Eubie Blake

1887 - 1983

Biography:

Eubie Blake (1887-1983), is an American pianist and composer of ragtime music, popular and vaudeville tunes, and scores for musical theatre—most notably Shuffle Along (1921), his groundbreaking collaboration with singer and lyricist Noble Sissle. Blake was raised by parents who were former slaves, and he was involved with music from a very young age. When he was four or five he began to play a pump organ at home. As a teenager he played piano in brothels and saloons, and by his mid-20s he had secured steady engagements at the Goldfield Hotel in Baltimore as well as at several clubs in Atlantic City. In 1915 Blake teamed up with the singer and lyricist Noble Sissle, and the duo began composing songs. Their career was given a great boost when one of their songs, “It’s All Your Fault,” was featured in the performances of the popular vaudeville and nightclub singer Sophie Tucker. In 1916, via Sissle's recommendation, Blake then joined the Society Orchestra, a Harlem-based group led by James Reese Europe. After Sissle returned from serving in World War I, he and Blake performed on the vaudeville circuit as the Dixie Duo, discarding the prevalent convention of the time of performing in black face. In 1945, Blake enrolled in a music program at New York University and graduated at the age of 67. During the 1950s, ragtime once again began to be appreciated by the public and hence over the years Blake would be recognized as one of the great living purveyors of the form. In 1969, he recorded with Columbia Records The 86 Years of Eubie Blake. He became a regular guest on The Tonight Show during the '70s, received many awards—including the Presidential Medal of Honor—and performed until he was in his late 90s, having ultimately composed more than 350 songs. In 1978, the show Eubie! premiered on Broadway, a hit musical overview of the pioneer's life. In honor of Blake's 100th birthday, the Kennedy Center presented the televised Eubie Blake: A Century of Music, which won an Emmy Award in 1983.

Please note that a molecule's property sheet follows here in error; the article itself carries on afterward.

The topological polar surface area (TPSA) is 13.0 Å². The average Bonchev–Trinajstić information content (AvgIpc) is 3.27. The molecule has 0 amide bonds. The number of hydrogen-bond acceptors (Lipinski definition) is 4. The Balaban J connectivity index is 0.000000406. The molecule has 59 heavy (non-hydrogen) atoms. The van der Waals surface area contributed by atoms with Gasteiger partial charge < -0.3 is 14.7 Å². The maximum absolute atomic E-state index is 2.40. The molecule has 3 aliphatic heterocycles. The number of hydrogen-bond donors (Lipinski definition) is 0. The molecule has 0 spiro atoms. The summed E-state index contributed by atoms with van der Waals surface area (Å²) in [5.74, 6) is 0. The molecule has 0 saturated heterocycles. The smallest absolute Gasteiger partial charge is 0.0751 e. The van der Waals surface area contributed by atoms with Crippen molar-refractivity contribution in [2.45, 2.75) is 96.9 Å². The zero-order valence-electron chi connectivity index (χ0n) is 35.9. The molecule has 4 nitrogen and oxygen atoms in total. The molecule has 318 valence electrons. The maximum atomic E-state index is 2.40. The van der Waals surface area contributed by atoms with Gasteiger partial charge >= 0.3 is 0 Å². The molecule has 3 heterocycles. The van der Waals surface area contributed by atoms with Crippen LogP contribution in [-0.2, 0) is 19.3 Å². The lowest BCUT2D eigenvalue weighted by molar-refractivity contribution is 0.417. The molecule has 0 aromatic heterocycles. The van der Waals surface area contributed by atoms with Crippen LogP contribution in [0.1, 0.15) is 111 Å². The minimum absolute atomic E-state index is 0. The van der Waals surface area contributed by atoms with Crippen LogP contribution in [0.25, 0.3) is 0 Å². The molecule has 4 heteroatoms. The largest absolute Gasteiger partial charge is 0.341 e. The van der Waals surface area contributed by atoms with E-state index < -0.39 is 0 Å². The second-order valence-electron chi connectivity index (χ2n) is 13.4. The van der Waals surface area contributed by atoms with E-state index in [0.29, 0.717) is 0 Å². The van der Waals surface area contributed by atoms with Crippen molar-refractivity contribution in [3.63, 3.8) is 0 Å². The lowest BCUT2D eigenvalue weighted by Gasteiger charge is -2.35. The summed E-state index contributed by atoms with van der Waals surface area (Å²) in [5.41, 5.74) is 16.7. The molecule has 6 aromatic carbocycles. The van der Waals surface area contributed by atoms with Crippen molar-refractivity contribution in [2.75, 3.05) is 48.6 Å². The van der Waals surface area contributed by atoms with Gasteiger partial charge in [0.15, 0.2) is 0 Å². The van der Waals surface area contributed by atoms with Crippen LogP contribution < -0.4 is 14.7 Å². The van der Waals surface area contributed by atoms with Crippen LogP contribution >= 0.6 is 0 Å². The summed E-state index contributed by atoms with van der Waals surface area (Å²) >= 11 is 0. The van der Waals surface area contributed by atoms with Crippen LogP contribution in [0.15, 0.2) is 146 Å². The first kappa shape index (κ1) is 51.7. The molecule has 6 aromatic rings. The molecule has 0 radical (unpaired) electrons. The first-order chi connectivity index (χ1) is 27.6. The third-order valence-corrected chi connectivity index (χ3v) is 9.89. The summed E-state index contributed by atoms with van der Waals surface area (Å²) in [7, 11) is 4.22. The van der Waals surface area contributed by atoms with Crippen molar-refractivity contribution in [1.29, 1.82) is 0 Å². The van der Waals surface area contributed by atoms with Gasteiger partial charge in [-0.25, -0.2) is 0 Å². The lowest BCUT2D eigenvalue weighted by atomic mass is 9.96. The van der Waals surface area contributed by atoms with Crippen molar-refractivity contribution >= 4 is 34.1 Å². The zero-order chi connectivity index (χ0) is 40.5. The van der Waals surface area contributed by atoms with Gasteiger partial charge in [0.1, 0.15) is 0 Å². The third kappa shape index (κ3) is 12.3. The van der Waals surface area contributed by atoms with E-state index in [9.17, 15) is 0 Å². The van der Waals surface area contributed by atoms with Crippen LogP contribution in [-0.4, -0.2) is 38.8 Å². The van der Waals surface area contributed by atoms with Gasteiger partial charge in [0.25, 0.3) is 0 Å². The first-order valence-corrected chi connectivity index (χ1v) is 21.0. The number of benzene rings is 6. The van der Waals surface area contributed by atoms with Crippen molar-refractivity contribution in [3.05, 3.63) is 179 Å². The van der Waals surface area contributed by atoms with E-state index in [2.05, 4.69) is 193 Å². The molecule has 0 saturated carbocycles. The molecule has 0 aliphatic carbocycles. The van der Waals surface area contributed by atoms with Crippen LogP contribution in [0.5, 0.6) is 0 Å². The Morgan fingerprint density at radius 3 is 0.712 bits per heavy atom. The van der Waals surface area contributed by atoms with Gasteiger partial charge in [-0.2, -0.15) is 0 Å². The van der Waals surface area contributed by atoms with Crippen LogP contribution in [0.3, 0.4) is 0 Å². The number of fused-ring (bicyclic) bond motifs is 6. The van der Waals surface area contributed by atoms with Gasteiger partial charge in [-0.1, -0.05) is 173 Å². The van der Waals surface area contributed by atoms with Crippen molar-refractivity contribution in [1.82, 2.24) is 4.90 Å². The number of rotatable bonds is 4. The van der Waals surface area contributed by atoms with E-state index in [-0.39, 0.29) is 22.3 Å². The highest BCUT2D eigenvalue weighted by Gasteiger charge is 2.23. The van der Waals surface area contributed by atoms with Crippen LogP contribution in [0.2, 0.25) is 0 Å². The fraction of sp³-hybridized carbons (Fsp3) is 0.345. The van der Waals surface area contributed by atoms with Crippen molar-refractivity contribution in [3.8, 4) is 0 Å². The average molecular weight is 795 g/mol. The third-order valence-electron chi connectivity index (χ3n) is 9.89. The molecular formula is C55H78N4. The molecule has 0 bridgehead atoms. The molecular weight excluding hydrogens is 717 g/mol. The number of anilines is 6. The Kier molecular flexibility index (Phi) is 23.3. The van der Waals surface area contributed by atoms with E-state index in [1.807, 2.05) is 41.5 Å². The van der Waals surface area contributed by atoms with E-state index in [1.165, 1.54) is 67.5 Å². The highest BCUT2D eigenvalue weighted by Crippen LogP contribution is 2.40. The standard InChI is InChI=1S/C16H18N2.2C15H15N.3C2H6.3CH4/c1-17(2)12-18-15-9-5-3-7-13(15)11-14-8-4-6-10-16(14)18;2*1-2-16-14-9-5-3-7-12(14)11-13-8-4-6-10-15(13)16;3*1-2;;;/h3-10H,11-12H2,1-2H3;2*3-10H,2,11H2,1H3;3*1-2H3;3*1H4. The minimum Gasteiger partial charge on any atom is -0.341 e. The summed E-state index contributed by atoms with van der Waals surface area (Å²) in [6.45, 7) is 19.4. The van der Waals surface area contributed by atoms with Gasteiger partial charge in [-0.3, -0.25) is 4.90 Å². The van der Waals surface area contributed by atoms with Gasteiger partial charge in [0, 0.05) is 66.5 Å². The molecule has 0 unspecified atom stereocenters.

(source: https://www.britannica.com/biography/Eubie-Blake ; http://www.biography.com/people/eubie-blake-12816701#later-years)